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Voter registration and election security: What you need to know

If you’re registered to vote in the U.S., you probably recall the information collected at registration. To refresh your memory, personal details such as your name, address, date of birth, driver’s license number, and the last four digits of your social security number are all contained within your state’s voter rolls and records. All of this information is also very attractive to malicious hackers.

Meanwhile, as November 8th approaches, the tumultuous 2016 presidential election is front and center. Not only is this true in the eyes of the media, but also for the world of security. In recent months, we’ve witnessed multiple hacking attempts on voter registration data. But what does this mean for the election and beyond?

Let’s take a look at what’s been going on in these attempted and successful attacks. We’ll explore how a larger, successful breach could affect individual voters and the U.S.A. as a whole. What can be done, and what’s already been done, to secure these sources of personal data in the short-term and long-term? Let’s find out.

What do we know about the previous breach attempts?

In late July, news first broke about a voter registration system breach in Illinois. State officials warned (via Facebook) that the system had been attacked. Around the same time, Arizona experienced a similar attack. While initially thought to affect 200,000 records, the Illinois attack has been revised to about 90,000 records that are believed to have been downloaded by hackers.

The Arizona attack was more limited. Additionally, officials don’t believe there was successful data exfiltration.

Since these attacks, the FBI has claimed that more than a dozen states are seeing traffic indicating that their systems are being scanned by potential attackers. They could be the same hackers, or another group inspired by the original attacks. Either way, widespread attempts are taking place all over the country to exploit similar vulnerabilities.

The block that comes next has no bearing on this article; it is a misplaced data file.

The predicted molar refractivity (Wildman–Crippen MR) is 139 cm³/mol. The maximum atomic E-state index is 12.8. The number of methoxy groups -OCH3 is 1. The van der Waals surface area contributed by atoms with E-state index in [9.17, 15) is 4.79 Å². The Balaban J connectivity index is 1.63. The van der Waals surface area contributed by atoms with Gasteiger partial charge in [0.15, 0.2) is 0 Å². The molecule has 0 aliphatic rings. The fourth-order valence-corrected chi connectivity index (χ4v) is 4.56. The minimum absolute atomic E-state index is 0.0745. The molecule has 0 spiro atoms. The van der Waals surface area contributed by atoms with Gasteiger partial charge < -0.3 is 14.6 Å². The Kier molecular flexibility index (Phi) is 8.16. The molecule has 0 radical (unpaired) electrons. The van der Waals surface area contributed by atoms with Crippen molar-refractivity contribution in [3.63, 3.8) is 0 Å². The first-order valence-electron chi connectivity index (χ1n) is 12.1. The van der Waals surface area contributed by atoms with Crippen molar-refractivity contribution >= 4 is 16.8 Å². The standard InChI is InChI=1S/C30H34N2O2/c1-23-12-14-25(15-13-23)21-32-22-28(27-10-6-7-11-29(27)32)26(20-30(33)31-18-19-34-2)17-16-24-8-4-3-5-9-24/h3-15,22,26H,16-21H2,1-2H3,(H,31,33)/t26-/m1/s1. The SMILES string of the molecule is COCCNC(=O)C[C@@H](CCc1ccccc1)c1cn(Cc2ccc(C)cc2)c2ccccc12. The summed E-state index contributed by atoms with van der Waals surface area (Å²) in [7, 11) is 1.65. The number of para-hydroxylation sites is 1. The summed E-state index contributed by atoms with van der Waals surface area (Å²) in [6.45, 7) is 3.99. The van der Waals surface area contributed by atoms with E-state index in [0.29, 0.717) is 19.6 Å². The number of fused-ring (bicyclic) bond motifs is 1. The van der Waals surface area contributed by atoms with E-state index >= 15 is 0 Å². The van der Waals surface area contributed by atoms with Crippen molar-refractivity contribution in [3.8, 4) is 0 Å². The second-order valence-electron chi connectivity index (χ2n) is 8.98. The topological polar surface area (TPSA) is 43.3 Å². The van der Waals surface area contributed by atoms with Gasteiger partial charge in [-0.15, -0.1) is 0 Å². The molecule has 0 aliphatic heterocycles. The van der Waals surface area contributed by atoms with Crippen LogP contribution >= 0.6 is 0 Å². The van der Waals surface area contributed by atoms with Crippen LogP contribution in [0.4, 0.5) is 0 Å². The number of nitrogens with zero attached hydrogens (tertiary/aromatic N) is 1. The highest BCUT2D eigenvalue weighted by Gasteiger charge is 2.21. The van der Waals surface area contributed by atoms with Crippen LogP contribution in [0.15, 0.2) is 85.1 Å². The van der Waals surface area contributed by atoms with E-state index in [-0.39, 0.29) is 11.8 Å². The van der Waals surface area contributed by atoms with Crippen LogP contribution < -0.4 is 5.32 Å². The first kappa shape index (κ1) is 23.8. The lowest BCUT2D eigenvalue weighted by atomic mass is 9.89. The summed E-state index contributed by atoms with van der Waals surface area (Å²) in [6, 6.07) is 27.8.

How did the attacks work?

In Illinois, the election database was compromised using commonly available penetration testing tools to scan for vulnerabilities. The attackers also exploited a SQL injection vulnerability in the voter databases to steal the registration information.

A SQL injection attack occurs when an attacker executes malicious SQL statements to gain unauthorized access to information on a Web application’s database. These injection attacks are just one of many potential attack methods to carry out against voter databases.

The United States Computer Emergency Readiness Team (US-CERT) lists the following as other major avenues of attack:

The FBI believes that foreign hackers are at play in both of these attacks. Due in part to tracing the IP addresses involved, it’s also difficult to determine who may have been accessing this information.

What could a larger breach mean for voters?

These attacks involve reading or downloading voter information. Personal information at stake can be sold on the dark web to those looking to perpetrate identity theft or financial crime. For the victim, this can mean years of costly headaches attempting to reverse the affects and prevent further issues. As we’ve seen with past high profile data leaks, beyond the individuals affected, there is also significant trust lost with the breached organization.